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Vehicle access permit changes on Minjerribah (North Stradbroke Island)

From 1 November 2019

Minjerribah is a place of incredible cultural and natural significance in south east Queensland.

The Minjerribah Recreation Area supports nature-based activities and helps protect the environment through a partnership between the Queensland Government and the Quandamooka People.

The Recreation Area covers holiday parks, camping areas and beaches that allow four-wheel driving.

Camping and vehicle access permits help support the ongoing management of the recreation area which includes maintaining and improving the camping areas, vehicle and walking tracks, toilets, signs and more.

For people who would like to use their four-wheel drive motor vehicle on Flinders and Main Beach, there will be a new vehicle access permit option and fee change starting on 1 November 2019.

This provides greater flexibility for people depending on their frequency of use.

Minjerribah vehicle access permit fees will now be more consistent with other recreation areas in south east Queensland such as Bribie and Moreton Islands.

Vehicle access permits from 1 November 2019

  • Up to one month ($52.75 per vehicle)
  • More than one month (up to 1 year) ($158.00 per vehicle).

Bookings for vehicle access permits are still available from Minjerribah Camping or calling (07) 3409 9668.

Please see factsheet (PDF, 1.6M) or frequently asked questions below for more information.

Frequently asked questions

Why have the permits changed?

The permits were changed to support ongoing management of the Minjerribah Recreation Area by the Quandamooka People, Minjerribah’s traditional owners and custodians.

There has been an increase of more than 1000 new permits in the past two years for Minjerribah and fees help with maintaining and improving facilities.

How is the money generated from vehicle access permits used?

Vehicle access permit fees assist with the cost of management and use of the Minjerribah Recreation Area. Use of the funds to support management of the recreation area is a requirement of the Recreation Areas Management Act 2006. Permit fees help with costs associated with things like waste and pest management, general repairs and maintenance to campsites, toilets, vehicle access tracks, signs, fences and walking tracks, and overall amenity, as well as undertaking compliance.

What are the fees for other Recreation Areas?

The vehicle access permit fee for the Moreton Island Recreation Area for one month is $52.75, and $265.30 for a year. For the Bribie Island Recreation Area, it is $50.60 for one week, and $158.00 for a year.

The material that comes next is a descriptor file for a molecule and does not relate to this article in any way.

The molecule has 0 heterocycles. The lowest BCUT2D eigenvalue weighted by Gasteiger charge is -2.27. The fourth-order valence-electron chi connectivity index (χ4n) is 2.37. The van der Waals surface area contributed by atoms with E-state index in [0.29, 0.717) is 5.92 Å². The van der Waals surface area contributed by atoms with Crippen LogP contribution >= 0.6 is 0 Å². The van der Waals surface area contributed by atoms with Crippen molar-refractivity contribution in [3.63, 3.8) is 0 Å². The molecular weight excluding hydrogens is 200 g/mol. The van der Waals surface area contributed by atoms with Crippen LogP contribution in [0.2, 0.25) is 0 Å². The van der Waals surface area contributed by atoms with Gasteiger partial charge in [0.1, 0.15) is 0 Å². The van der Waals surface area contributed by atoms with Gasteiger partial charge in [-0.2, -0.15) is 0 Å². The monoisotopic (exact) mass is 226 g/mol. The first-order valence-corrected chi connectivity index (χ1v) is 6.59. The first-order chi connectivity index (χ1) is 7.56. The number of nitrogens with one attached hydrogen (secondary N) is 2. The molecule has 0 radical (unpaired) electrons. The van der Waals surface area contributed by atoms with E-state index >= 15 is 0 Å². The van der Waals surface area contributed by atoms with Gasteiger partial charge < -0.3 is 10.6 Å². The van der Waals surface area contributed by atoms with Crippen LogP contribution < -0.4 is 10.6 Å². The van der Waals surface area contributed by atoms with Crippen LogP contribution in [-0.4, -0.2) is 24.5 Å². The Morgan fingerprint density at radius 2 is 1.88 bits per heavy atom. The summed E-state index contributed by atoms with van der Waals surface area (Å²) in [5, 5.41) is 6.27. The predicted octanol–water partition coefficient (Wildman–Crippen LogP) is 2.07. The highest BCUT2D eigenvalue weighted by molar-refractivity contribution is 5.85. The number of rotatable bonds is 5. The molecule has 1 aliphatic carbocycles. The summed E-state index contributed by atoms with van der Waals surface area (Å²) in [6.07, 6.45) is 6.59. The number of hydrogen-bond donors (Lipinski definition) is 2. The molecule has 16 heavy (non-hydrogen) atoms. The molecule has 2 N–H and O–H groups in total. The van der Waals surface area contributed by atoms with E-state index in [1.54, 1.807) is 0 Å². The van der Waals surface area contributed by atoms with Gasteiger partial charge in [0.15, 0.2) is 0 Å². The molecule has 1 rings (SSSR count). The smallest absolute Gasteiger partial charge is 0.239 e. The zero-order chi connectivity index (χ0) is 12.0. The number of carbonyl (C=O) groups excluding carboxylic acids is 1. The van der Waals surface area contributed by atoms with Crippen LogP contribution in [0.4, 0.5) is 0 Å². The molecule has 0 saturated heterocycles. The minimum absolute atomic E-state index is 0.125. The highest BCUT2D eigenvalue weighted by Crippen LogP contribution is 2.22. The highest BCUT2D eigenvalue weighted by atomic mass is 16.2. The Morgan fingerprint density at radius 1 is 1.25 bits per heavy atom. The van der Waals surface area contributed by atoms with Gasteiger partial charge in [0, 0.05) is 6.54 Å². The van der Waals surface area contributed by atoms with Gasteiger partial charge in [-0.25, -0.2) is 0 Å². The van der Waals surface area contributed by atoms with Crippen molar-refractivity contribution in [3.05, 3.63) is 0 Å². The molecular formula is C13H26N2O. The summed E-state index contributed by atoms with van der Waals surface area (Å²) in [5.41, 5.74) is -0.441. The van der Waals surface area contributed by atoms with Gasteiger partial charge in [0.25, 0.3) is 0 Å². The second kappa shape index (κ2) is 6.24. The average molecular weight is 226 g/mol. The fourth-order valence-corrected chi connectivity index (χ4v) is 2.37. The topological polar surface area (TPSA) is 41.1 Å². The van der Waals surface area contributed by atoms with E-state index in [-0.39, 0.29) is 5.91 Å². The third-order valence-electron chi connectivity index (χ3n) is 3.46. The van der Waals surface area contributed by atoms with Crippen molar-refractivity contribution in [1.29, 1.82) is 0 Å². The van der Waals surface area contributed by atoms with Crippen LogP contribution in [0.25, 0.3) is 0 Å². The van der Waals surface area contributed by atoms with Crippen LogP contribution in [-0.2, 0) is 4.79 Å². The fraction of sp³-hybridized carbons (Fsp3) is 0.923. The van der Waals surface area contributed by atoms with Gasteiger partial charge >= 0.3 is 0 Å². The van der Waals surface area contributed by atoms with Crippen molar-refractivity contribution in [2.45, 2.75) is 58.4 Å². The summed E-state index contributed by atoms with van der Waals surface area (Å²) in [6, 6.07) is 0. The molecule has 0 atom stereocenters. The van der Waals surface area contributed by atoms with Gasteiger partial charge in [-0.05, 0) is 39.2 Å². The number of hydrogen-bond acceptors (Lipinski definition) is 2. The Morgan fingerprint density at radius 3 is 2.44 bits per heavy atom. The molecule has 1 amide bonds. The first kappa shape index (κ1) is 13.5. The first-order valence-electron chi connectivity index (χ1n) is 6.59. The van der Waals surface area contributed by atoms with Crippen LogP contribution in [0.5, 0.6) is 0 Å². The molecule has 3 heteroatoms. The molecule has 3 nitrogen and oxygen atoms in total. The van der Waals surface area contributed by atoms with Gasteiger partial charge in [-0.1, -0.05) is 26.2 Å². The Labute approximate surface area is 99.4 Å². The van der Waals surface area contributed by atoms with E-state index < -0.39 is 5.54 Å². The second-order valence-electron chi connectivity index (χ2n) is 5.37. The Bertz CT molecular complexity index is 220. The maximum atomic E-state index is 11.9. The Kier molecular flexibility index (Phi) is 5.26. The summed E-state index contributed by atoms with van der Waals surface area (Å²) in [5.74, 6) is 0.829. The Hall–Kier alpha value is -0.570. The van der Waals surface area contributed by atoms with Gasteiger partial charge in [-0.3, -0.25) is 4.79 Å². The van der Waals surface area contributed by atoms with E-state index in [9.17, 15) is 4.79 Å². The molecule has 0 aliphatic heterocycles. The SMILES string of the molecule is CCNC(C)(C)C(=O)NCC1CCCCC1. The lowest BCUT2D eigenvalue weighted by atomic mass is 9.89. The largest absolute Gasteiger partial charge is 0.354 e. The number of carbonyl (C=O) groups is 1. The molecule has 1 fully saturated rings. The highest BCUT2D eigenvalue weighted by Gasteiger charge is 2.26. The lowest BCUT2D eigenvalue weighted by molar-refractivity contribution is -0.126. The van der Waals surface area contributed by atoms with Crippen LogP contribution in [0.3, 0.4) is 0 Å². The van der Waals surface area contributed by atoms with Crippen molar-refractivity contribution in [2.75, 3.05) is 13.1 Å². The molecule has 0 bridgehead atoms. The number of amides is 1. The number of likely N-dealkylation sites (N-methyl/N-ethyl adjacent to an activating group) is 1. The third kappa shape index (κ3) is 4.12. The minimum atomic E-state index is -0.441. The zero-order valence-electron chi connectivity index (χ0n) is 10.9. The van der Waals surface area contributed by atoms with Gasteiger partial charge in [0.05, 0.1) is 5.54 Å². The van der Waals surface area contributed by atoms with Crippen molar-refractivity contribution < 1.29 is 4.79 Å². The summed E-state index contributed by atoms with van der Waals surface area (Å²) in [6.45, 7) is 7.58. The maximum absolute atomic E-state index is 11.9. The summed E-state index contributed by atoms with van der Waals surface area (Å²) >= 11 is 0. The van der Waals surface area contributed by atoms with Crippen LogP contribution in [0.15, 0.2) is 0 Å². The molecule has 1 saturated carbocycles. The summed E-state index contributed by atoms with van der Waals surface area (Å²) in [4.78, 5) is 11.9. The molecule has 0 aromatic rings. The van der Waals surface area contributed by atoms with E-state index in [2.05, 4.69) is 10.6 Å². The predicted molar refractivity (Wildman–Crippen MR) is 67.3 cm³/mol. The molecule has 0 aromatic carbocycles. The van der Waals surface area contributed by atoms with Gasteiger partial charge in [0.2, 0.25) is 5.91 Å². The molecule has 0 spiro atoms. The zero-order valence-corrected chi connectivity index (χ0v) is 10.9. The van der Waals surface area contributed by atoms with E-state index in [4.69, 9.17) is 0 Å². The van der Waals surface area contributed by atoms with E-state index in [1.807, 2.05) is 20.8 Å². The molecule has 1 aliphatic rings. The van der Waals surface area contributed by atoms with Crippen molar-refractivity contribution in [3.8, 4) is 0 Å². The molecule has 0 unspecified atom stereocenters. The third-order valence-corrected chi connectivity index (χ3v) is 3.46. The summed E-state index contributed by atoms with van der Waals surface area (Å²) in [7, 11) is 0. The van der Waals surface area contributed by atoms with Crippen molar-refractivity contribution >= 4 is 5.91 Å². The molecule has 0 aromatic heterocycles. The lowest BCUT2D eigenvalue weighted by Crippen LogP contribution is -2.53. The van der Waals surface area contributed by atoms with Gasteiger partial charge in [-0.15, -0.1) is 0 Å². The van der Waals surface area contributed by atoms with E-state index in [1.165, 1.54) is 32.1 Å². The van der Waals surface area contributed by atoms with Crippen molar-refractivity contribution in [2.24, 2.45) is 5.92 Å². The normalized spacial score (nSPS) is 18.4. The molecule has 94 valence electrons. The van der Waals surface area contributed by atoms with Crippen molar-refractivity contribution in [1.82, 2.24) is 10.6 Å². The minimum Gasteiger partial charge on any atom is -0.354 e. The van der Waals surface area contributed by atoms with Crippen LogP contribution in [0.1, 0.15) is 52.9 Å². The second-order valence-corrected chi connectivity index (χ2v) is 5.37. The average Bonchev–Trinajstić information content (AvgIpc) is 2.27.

It is still more affordable to go four-wheel driving on Minjerribah than most other islands.

Are there any other changes?

There is no change to the existing requirement that a person requires a vehicle access permit to use their vehicle in the Minjerribah Recreation Area. However, visitors now have the choice of buying a monthly or annual permit.

Camping and vehicle access permits for the Minjerribah Recreation Area can continue to be obtained from Minjerribah Camping by phoning (07) 3409 9668 or visiting the Minjerribah Camping website.

Where is the Minjerribah Recreation Area?

The Minjerribah Recreation Area covers camping areas and the beach at Main Beach and Flinders Beach. These beaches allow four-wheel driving provided you have a vehicle access permit. A map is available at Minjerribah Recreation Area.

What are recreation areas?

Recreation areas support nature-based recreation opportunities such as camping and four-wheel driving, while helping to maintain the conservation values of the area. In south east Queensland recreation areas are established on Fraser Island (K’gari), Moreton Island, Bribie Island, Inskip Peninsula, Cooloola and Minjerribah (North Stradbroke Island).

Who manages the Minjerribah Recreation Area?

The Quandamooka Yoolooburrabee Aboriginal Corporation (QYAC), through Minjerribah Camping Pty Ltd, manage the Minjerribah Recreation Area. This includes managing camping areas, day-use areas, and issuing permits. The Quandamooka People are the traditional owners of Minjerribah.

The Department of Environment and Science has a service level agreement with QYAC supporting their management of the Minjerribah Recreation Area.

Last updated
1 November 2019